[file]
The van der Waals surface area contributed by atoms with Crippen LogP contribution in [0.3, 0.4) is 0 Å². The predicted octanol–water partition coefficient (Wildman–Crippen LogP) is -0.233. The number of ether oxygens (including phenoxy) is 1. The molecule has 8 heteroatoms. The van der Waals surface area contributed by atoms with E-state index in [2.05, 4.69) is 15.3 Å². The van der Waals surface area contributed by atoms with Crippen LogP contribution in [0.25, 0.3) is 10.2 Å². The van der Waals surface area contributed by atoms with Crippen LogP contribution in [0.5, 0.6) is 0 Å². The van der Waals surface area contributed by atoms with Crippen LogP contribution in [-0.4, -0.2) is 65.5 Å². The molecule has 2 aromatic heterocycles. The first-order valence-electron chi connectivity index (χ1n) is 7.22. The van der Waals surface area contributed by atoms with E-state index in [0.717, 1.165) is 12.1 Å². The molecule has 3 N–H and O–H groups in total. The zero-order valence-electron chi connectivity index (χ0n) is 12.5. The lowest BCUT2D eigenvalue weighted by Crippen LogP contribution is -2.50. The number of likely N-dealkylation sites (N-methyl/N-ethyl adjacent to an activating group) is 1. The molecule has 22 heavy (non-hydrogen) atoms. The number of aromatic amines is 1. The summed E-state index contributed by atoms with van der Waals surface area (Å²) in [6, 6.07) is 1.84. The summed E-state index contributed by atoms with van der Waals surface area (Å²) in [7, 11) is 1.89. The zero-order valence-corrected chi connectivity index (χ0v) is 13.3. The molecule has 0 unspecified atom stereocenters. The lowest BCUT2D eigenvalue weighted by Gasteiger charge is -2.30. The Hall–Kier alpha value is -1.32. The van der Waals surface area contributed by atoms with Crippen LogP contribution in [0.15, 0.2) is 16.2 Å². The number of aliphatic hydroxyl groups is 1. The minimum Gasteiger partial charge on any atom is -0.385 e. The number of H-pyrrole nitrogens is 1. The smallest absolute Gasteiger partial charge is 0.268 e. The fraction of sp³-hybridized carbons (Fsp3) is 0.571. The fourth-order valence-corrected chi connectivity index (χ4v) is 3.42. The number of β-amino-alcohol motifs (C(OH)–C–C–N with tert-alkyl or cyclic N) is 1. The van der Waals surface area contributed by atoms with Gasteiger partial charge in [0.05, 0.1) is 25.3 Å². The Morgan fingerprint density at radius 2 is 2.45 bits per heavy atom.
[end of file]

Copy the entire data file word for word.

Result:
The van der Waals surface area contributed by atoms with Crippen LogP contribution in [0.3, 0.4) is 0 Å². The predicted octanol–water partition coefficient (Wildman–Crippen LogP) is -0.233. The number of ether oxygens (including phenoxy) is 1. The molecule has 8 heteroatoms. The van der Waals surface area contributed by atoms with E-state index in [2.05, 4.69) is 15.3 Å². The van der Waals surface area contributed by atoms with Crippen LogP contribution in [0.25, 0.3) is 10.2 Å². The van der Waals surface area contributed by atoms with Crippen LogP contribution in [0.5, 0.6) is 0 Å². The van der Waals surface area contributed by atoms with Crippen LogP contribution in [-0.4, -0.2) is 65.5 Å². The molecule has 2 aromatic heterocycles. The first-order valence-electron chi connectivity index (χ1n) is 7.22. The van der Waals surface area contributed by atoms with E-state index in [0.717, 1.165) is 12.1 Å². The molecule has 3 N–H and O–H groups in total. The zero-order valence-electron chi connectivity index (χ0n) is 12.5. The lowest BCUT2D eigenvalue weighted by Crippen LogP contribution is -2.50. The number of likely N-dealkylation sites (N-methyl/N-ethyl adjacent to an activating group) is 1. The molecule has 22 heavy (non-hydrogen) atoms. The number of aromatic amines is 1. The summed E-state index contributed by atoms with van der Waals surface area (Å²) in [6, 6.07) is 1.84. The summed E-state index contributed by atoms with van der Waals surface area (Å²) in [7, 11) is 1.89. The zero-order valence-corrected chi connectivity index (χ0v) is 13.3. The molecule has 0 unspecified atom stereocenters. The lowest BCUT2D eigenvalue weighted by Gasteiger charge is -2.30. The Hall–Kier alpha value is -1.32. The van der Waals surface area contributed by atoms with Crippen LogP contribution in [0.15, 0.2) is 16.2 Å². The number of aliphatic hydroxyl groups is 1. The minimum Gasteiger partial charge on any atom is -0.385 e. The number of H-pyrrole nitrogens is 1. The smallest absolute Gasteiger partial charge is 0.268 e. The fraction of sp³-hybridized carbons (Fsp3) is 0.571. The fourth-order valence-corrected chi connectivity index (χ4v) is 3.42. The number of β-amino-alcohol motifs (C(OH)–C–C–N with tert-alkyl or cyclic N) is 1. The van der Waals surface area contributed by atoms with Gasteiger partial charge in [0.05, 0.1) is 25.3 Å². The Morgan fingerprint density at radius 2 is 2.45 bits per heavy atom.